St. Louis businesswoman and philanthropist Edith L. Wolff has made a commitment of $20 million to support biomedical research at Washington University School of Medicine in St. Louis. The funds will establish the Alan A. and Edith L. Wolff Institute, which will support biomedical research projects that lead to the prevention, treatment and cure of disease.
The Institute has a mandate to back promising research opportunities that depend on interdepartmental collaboration and that lack other major sources of funding. Its goals reflect those of BioMed 21, the University’s multidisciplinary research initiative to rapidly translate basic research findings into advances in medical treatment.
Mrs. Wolff’s late husband, Alan Wolff, founded Wolff Construction Co., a real-estate development, investment and management company, in the late 1940s. During the ’50s and ’60s, the company built numerous shopping centers in Missouri, Illinois and Kansas. After Mr. Wolff’s death in 1989, Mrs. Wolff became president of the company, which has continued to flourish under her direction and now focuses on real-estate investment and on management and leasing of commercial buildings.
The Wolffs long held a dedication to community service and philanthropy in the St. Louis area and for more than 30 years directed funds to medical research at the School of Medicine. In addition to contributions to many research areas in medicine, Mrs. Wolff endowed two professorships. The Alan A. and Edith L. Wolff Professorship in Medicine was established in 1999 to support progress in understanding cancer. That chair is held by Timothy J. Ley, M.D., a specialist in cancer research. In 2003, she endowed the Alan A. and Edith L. Wolff Distinguished Professorship in Medicine, which is held by William A. Peck, M.D., former executive vice chancellor and dean of the School of Medicine and now director of the Center for Health Policy. She also established the Edith L. Wolff Scholarship-Loan Fund, a non-interest-bearing fund for medical students.
“Washington University has been very fortunate to have benefited from Mr. and Mrs. Wolff’s remarkable generosity over the years,” says Washington University Chancellor Mark S. Wrighton. “And now we have the opportunity again to express our gratitude to Mrs. Wolff for an outstanding contribution that will support many scientists, physicians and students at the School of Medicine. Mrs. Wolff has always believed strongly in helping others, and she has demonstrated her belief in the promise of biomedical research to ease suffering and improve people’s lives. For that we are immensely thankful.”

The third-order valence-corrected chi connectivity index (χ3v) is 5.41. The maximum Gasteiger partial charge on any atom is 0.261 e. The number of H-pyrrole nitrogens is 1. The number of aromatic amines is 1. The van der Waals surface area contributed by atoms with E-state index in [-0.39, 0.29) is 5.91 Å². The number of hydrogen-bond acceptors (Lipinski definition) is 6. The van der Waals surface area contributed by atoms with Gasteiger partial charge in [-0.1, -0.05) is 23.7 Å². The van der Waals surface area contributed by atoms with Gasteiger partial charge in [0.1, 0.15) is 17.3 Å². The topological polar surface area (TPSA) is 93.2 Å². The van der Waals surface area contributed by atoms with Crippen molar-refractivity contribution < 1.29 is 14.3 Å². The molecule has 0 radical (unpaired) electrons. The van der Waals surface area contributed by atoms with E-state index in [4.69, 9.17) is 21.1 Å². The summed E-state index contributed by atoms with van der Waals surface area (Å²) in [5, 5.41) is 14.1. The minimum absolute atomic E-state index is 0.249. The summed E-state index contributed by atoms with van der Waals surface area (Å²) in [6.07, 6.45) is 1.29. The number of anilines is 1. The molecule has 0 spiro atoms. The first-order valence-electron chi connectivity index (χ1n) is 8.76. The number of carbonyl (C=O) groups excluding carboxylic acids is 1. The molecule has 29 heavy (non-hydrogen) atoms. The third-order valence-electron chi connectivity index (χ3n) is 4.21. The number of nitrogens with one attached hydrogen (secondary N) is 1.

Mrs. Wolff says her husband was reluctant to receive public recognition for their philanthropic endeavors, but she has allowed them to be recognized to encourage others to be generous.
“If public recognition can set a philanthropic example, that would be all I would wish for from it,” Mrs. Wolff says. “My husband and I worked hard and were successful. We’ve always wanted to use that success to aid those least able to help themselves. Helping advance medical research is one of the ways we believed we could make a difference for the future.”
“Mrs. Wolff’s commitment to the School of Medicine will enhance research efforts within many of our departments and have a profound positive impact on the School of Medicine’s research mission,” says Larry J. Shapiro, M.D., executive vice chancellor for medical affairs and dean of the School of Medicine. “I’m thankful for her generosity, which will enable interdisciplinary research that is so essential to progress in modern biomedical science.”
Mrs. Wolff’s dedication to the School of Medicine is owed in part to her long-standing relationship with I. Jerome Flance, M.D., professor emeritus of clinical medicine and Mr. and Mrs. Wolff’s personal physician of more than 50 years.
“Edith is very knowledgeable about the need for and the potential of basic medical research,” says Flance. “Both she and her husband wanted to create a legacy that would serve generations of individuals.”
In 2004, Mrs. Wolff received an honorary doctorate from Washington University in recognition of her extraordinary support of life-saving medical research. She has served on the boards of the Jewish Center for the Aged, Metropolitan Employment and Rehabilitation Services and the St. Louis Arc, which serves the needs of people with developmental disabilities. For her philanthropic work, she has received numerous awards from the community and from Washington University.
Washington University School of Medicine’s 2,100 employed and volunteer faculty physicians also are the medical staff of Barnes-Jewish and St. Louis Children’s hospitals. The School of Medicine is one of the leading medical research, teaching and patient care institutions in the nation, currently ranked fourth in the nation by U.S. News & World Report. Through its affiliations with Barnes-Jewish and St. Louis Children’s hospitals, the School of Medicine is linked to BJC HealthCare.